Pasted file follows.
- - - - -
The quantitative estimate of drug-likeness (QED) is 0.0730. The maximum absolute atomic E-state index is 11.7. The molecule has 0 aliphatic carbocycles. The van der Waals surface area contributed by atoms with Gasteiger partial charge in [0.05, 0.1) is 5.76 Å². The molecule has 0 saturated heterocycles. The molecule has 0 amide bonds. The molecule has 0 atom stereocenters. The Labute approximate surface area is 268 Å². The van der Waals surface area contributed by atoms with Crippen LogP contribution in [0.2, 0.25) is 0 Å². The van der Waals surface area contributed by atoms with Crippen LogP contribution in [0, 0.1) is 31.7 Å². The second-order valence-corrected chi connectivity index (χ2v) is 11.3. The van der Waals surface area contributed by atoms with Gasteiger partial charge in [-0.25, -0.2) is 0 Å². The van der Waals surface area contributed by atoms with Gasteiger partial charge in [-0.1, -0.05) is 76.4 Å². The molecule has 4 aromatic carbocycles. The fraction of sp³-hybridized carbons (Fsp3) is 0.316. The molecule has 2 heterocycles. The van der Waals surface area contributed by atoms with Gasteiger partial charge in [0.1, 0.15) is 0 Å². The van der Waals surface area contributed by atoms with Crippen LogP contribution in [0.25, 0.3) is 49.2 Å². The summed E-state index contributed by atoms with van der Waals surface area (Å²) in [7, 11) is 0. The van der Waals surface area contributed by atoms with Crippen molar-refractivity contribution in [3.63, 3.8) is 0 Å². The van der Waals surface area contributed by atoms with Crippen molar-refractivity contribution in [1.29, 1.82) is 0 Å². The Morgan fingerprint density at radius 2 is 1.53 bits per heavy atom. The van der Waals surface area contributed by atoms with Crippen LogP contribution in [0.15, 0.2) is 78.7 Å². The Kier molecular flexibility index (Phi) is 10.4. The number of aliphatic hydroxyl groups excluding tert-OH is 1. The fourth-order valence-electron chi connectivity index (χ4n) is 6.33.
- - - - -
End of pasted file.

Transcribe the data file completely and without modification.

The quantitative estimate of drug-likeness (QED) is 0.0730. The maximum absolute atomic E-state index is 11.7. The molecule has 0 aliphatic carbocycles. The van der Waals surface area contributed by atoms with Gasteiger partial charge in [0.05, 0.1) is 5.76 Å². The molecule has 0 saturated heterocycles. The molecule has 0 amide bonds. The molecule has 0 atom stereocenters. The Labute approximate surface area is 268 Å². The van der Waals surface area contributed by atoms with Crippen LogP contribution in [0.2, 0.25) is 0 Å². The van der Waals surface area contributed by atoms with Crippen LogP contribution in [0, 0.1) is 31.7 Å². The second-order valence-corrected chi connectivity index (χ2v) is 11.3. The van der Waals surface area contributed by atoms with Gasteiger partial charge in [-0.25, -0.2) is 0 Å². The van der Waals surface area contributed by atoms with Gasteiger partial charge in [-0.1, -0.05) is 76.4 Å². The molecule has 4 aromatic carbocycles. The fraction of sp³-hybridized carbons (Fsp3) is 0.316. The molecule has 2 heterocycles. The van der Waals surface area contributed by atoms with Gasteiger partial charge in [0.1, 0.15) is 0 Å². The van der Waals surface area contributed by atoms with Crippen LogP contribution in [0.25, 0.3) is 49.2 Å². The summed E-state index contributed by atoms with van der Waals surface area (Å²) in [7, 11) is 0. The van der Waals surface area contributed by atoms with Crippen molar-refractivity contribution in [3.63, 3.8) is 0 Å². The van der Waals surface area contributed by atoms with Crippen molar-refractivity contribution in [1.29, 1.82) is 0 Å². The Morgan fingerprint density at radius 2 is 1.53 bits per heavy atom. The van der Waals surface area contributed by atoms with Crippen LogP contribution in [0.15, 0.2) is 78.7 Å². The Kier molecular flexibility index (Phi) is 10.4. The number of aliphatic hydroxyl groups excluding tert-OH is 1. The fourth-order valence-electron chi connectivity index (χ4n) is 6.33.